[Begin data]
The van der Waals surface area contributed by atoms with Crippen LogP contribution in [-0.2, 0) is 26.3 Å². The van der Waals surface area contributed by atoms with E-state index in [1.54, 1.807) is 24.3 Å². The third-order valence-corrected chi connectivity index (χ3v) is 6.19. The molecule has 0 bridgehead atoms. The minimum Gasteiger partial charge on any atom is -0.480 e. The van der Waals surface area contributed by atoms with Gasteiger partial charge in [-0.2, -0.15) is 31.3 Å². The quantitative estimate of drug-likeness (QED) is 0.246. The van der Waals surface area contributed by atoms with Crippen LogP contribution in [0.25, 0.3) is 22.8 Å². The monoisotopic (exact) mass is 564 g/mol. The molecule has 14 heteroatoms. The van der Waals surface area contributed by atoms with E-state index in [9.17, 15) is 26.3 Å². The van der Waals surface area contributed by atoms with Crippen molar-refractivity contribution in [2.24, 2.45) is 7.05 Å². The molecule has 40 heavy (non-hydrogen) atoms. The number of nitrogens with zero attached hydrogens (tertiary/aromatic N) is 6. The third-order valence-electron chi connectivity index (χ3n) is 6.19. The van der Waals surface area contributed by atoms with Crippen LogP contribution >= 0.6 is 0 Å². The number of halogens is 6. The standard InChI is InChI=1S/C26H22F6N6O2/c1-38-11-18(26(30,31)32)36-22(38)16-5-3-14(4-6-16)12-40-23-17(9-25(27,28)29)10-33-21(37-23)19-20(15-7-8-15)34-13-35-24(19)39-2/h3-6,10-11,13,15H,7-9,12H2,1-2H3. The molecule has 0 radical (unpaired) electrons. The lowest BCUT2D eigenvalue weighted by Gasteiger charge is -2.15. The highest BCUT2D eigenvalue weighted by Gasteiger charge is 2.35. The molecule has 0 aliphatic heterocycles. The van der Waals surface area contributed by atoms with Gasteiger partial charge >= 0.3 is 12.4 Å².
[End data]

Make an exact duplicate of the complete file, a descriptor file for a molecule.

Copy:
The van der Waals surface area contributed by atoms with Crippen LogP contribution in [-0.2, 0) is 26.3 Å². The van der Waals surface area contributed by atoms with E-state index in [1.54, 1.807) is 24.3 Å². The third-order valence-corrected chi connectivity index (χ3v) is 6.19. The molecule has 0 bridgehead atoms. The minimum Gasteiger partial charge on any atom is -0.480 e. The van der Waals surface area contributed by atoms with Gasteiger partial charge in [-0.2, -0.15) is 31.3 Å². The quantitative estimate of drug-likeness (QED) is 0.246. The van der Waals surface area contributed by atoms with Crippen LogP contribution in [0.25, 0.3) is 22.8 Å². The monoisotopic (exact) mass is 564 g/mol. The molecule has 14 heteroatoms. The van der Waals surface area contributed by atoms with E-state index in [9.17, 15) is 26.3 Å². The van der Waals surface area contributed by atoms with Crippen molar-refractivity contribution in [2.24, 2.45) is 7.05 Å². The molecule has 40 heavy (non-hydrogen) atoms. The number of nitrogens with zero attached hydrogens (tertiary/aromatic N) is 6. The third-order valence-electron chi connectivity index (χ3n) is 6.19. The van der Waals surface area contributed by atoms with Crippen LogP contribution >= 0.6 is 0 Å². The number of halogens is 6. The standard InChI is InChI=1S/C26H22F6N6O2/c1-38-11-18(26(30,31)32)36-22(38)16-5-3-14(4-6-16)12-40-23-17(9-25(27,28)29)10-33-21(37-23)19-20(15-7-8-15)34-13-35-24(19)39-2/h3-6,10-11,13,15H,7-9,12H2,1-2H3. The molecule has 0 radical (unpaired) electrons. The lowest BCUT2D eigenvalue weighted by Gasteiger charge is -2.15. The highest BCUT2D eigenvalue weighted by Gasteiger charge is 2.35. The molecule has 0 aliphatic heterocycles. The van der Waals surface area contributed by atoms with Gasteiger partial charge >= 0.3 is 12.4 Å².